Sapphire's "The Kid" won't get Hollywood treatment
By Christine Kearney
NEW YORK (Reuters) - Sapphire's first book became the unlikely Oscar-winning movie "Precious," but the author isn't expecting more Hollywood gold from her follow-up novel which features harrowing passages of rape and sexual abuse.
Her first novel, "Push," about an obese, illiterate, sexually abused, Harlem teenage mother nicknamed "Precious", catapulted to No. 1 on the New York Times bestseller list after the film version became an unlikely success -- 13 years after her the book's 1996 release.
Yet Sapphire, whose shocking, graphic style has invited previous controversy, is still not compromising her story or strong language to soften up her book for Hollywood this time around.
In "The Kid", Precious, the heroine which launched actress Gabourey Sidibe's career with an Oscar nomination, is killed off at the outset. Her abusive mother, Mary, the role that won Mo'Nique an Oscar for supporting actress, is also missing.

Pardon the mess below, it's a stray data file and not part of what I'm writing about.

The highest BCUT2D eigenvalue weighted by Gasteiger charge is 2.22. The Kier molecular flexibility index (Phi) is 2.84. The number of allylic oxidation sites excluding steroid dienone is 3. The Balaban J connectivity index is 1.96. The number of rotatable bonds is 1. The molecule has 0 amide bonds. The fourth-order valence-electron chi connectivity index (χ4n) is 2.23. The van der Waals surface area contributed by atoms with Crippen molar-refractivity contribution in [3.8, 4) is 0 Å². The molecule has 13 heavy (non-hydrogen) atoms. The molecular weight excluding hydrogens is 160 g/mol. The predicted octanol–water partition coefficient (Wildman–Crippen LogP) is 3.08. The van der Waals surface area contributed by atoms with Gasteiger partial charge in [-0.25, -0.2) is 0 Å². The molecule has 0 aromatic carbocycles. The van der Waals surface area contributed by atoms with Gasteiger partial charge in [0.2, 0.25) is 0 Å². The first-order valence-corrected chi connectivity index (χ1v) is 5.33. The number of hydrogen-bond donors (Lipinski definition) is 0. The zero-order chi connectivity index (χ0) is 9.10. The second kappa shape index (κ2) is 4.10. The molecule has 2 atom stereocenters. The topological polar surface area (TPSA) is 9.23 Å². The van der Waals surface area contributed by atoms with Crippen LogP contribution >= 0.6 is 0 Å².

"An exploitative (film) version of 'The Kid,' especially emphasizing his sexuality, could destroy this book," Sapphire told Reuters in an interview. "With a movie, you've got that visual image. Gabourey is now 'Precious' for many hundreds of thousands of people. Mo'Nique is Mama, that's fixed. I am not ready for that to happen with this novel yet."
Sapphire said "The Kid," which follows the wretched life of Precious' son, Abdul, or "J.J." is also "riskier" material. The book includes vivid depictions of Abdul being savagely beaten in foster care, sexually abused by Catholic brothers in an orphanage and of Abdul raping a younger boy.
Sapphire, 60, also an acclaimed poet, believes her book would adapt better as a dance performance by, say, top U.S. choreographer Bill T. Jones.
Jones's partner, Bjorn Amelan, told Reuters "there is a great respect from Bill toward Sapphire and his curiosity is very much peaked." Continued...